In the summer of ’37, Kennedy and a friend toured Europe. They went to France, Germany, Italy and Spain. He disliked all of the people except the Italians. Even though his father was an isolationist, he took the opportunity to form his own opinions after being in these countries and speaking to the locals himself.
He opened up trade with Japan.
He encouraged the establishment of a home for veterans.
He encouraged Congress to appropriate funds to improve living conditions in DC.
He contributed to the design of the Capitol building.
After he left office, his wife and daughter died within a year. About a year later, he planned a long trip to Europe. “In London, he shared a visitors’ box overlooking the British House of Commons with former President Martin Van Buren.
When he met Queen Victoria, she commented that he was the most handsome man she had ever seen.
Oxford tried to give him an honorary degree, but he turned it down as he was not educated enough. The degree was written in Latin and he felt he could not accept an honor that he could not read.
Van Buren was the first in his area to install an indoor toilet in his mansion. Not much else to say about this.
Martin Van Buren was the first current or former President to visit Chicago. While he was making his way from Kentucky up through the great state of Illinois, poor roads forced him to stop in Rochester for the night. The locals wanted to make a good impression on him. It was a happy accident that he was in their town, so they invited the “funniest raconteur in the vicinity.” This raconteur turned out to be Abraham Lincoln.
They entertained themselves and everyone else with their stories until well past midnight. They were opposites of each other in politics, appearance and backgrounds. But, they both learned something that night, especially Lincoln, after his close encounter with the Presidency.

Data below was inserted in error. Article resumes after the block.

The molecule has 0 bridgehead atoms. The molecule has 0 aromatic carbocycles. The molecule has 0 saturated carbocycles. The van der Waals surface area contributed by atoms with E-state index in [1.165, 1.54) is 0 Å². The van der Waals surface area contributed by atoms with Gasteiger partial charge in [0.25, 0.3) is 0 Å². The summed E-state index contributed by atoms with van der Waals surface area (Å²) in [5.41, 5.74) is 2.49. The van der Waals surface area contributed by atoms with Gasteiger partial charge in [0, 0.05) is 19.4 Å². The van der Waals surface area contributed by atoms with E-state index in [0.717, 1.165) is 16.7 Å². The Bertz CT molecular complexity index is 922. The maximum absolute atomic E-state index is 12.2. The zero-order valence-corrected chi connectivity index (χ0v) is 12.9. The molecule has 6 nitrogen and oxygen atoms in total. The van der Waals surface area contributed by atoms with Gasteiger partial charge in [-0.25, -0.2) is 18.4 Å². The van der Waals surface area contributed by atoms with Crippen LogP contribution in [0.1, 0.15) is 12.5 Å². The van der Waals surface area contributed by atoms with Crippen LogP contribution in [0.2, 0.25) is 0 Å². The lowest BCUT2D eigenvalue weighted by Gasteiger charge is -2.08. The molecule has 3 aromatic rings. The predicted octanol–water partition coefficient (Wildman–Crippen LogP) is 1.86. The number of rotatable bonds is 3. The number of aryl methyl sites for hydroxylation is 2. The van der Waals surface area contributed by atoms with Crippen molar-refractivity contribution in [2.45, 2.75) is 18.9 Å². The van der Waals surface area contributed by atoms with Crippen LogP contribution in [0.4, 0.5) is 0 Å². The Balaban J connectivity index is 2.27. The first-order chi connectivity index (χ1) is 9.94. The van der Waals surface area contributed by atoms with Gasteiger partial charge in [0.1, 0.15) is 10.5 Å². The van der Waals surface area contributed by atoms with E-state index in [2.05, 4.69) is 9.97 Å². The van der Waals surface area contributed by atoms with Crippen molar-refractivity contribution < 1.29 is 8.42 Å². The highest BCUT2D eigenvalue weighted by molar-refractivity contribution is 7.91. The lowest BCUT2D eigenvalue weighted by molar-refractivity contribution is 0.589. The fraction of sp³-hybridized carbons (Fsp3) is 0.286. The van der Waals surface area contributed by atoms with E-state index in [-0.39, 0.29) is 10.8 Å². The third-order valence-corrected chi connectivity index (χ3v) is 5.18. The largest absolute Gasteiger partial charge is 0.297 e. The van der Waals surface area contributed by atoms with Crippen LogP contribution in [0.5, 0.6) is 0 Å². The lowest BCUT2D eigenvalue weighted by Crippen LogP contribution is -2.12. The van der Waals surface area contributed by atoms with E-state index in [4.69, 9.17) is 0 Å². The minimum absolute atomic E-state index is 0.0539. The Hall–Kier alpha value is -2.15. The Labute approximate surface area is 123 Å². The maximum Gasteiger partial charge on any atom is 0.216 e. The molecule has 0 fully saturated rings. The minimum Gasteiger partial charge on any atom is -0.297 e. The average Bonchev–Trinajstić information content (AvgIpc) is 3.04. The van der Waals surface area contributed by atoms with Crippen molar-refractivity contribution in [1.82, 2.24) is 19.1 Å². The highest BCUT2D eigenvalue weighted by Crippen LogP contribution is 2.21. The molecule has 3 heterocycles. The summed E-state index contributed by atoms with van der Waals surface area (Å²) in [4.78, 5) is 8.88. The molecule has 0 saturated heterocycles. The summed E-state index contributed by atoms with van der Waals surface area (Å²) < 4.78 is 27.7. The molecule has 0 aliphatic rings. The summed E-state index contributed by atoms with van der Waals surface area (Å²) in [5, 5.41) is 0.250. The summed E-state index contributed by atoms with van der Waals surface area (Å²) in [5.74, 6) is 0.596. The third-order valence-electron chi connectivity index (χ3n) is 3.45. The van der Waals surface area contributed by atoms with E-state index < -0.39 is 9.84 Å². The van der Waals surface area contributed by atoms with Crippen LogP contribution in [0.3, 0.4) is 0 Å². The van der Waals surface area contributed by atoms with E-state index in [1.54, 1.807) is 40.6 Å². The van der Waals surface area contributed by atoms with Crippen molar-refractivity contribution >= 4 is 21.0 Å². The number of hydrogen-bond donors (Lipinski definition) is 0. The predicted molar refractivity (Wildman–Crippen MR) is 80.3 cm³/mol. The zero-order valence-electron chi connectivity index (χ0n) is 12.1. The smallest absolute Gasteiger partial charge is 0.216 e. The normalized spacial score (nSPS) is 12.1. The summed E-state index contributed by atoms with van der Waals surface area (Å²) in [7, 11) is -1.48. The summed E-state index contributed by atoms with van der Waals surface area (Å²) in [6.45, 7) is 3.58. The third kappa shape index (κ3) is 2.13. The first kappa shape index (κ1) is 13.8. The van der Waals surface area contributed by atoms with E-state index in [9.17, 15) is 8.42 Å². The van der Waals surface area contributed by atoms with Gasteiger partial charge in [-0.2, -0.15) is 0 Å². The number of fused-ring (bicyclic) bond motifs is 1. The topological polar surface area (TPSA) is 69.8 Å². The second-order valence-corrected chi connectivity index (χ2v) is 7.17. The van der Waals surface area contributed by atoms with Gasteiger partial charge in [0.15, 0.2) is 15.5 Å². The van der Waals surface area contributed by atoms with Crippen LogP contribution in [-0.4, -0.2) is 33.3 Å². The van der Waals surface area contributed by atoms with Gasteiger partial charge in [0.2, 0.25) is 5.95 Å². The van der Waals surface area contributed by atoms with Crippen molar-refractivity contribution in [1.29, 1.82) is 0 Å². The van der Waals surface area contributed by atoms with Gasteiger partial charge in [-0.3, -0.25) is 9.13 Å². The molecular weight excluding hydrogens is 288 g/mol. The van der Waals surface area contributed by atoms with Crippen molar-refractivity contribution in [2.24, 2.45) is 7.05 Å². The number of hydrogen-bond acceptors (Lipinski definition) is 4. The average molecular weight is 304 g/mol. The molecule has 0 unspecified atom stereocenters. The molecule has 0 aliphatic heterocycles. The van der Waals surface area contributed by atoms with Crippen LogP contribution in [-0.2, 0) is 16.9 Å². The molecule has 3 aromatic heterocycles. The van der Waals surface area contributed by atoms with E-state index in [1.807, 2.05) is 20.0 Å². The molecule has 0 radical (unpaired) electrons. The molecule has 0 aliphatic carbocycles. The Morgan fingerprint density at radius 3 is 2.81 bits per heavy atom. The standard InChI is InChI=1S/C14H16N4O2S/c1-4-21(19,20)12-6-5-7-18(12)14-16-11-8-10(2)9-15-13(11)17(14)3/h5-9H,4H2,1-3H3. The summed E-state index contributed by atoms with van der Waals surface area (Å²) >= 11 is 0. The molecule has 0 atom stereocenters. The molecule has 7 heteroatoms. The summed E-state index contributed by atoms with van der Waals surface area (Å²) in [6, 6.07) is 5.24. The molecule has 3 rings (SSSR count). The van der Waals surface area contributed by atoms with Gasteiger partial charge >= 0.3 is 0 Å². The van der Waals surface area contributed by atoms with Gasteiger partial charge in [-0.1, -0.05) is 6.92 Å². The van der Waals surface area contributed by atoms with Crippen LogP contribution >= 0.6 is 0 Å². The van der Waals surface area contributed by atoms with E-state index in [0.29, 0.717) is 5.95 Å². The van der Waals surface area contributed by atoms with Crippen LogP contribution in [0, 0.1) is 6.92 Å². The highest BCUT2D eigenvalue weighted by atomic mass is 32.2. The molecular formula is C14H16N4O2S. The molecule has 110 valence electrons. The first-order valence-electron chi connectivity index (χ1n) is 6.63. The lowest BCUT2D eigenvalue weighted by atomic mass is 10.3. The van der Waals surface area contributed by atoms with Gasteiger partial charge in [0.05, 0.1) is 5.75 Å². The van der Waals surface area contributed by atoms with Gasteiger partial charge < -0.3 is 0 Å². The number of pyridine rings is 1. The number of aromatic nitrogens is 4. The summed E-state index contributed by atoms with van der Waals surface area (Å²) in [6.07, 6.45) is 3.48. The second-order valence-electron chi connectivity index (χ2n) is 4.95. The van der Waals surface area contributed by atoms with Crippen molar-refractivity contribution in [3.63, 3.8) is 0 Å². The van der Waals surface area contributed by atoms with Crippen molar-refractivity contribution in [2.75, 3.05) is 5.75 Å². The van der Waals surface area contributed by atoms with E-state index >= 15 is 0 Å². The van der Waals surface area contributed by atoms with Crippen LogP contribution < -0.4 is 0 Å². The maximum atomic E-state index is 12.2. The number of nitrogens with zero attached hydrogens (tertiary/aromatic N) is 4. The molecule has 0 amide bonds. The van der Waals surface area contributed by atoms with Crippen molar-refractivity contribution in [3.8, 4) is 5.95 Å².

During the 1830s, the slavery issue was heating up and sides were moving further apart. Martin Van Buren’s inaugural address was the first to mention slavery. His Vice President Richard Johnson of Kentucky was “living openly with and probably married to one of his slaves.” They had two daughters and they dined with him and rode in his carriage with him as a family.
This woman died of cholera in 1833, but Johnson quickly took up with another, younger black woman.
If something had happened to Van Buren during his presidency, Johnson would have been President and this young, black woman would have been first lady. She would have maybe been the second black first lady as it is widely assumed that Thomas Jefferson’s slave Sally Hemings was the first.
The book addresses the rumor that Aaron Burr was Van Buren’s real father. Van Buren was sent to NYC to live and study with a local lawyer who worked for then VP Aaron Burr. Martin looked “similar enough to Burr to cause tongues to wag.” There probably was no truth to the rumor and it was not brought up until it could be used against Van Buren.
Also, I think this book is sort of implying that Van Buren may have been gay. It talks about how much attention he paid to his clothes and appearance. And, even though he married and had four sons, his autobiography did not mention his wife at all. She died well before he was elected President and there are no likenesses of her. According to the book, “it is telling that he never remarried after her death.” The book reports that there was no scandal about this topic, but still brings up the topic early on in the book.
After Martin Van Buren was inaugurated, he invited Jackson to stay in the White House for a few days to rest. He declined the offer because he wanted to get back to The Hermitage as soon as possible. Before he left, he met with some of his political allies. They asked if he had any regrets. His response: He was sorry for not having shot Henry Clay and hanged John C. Calhoun.
Martin van Buren organized the first modern election campaign for Jackson because he wanted to draw first time voters to the party. He formed central party committees in each state and the committees directed the local committees.
This strategy was effective. Jackson won handily. Also, nineteen year old Abraham Lincoln became a supporter of Jackson.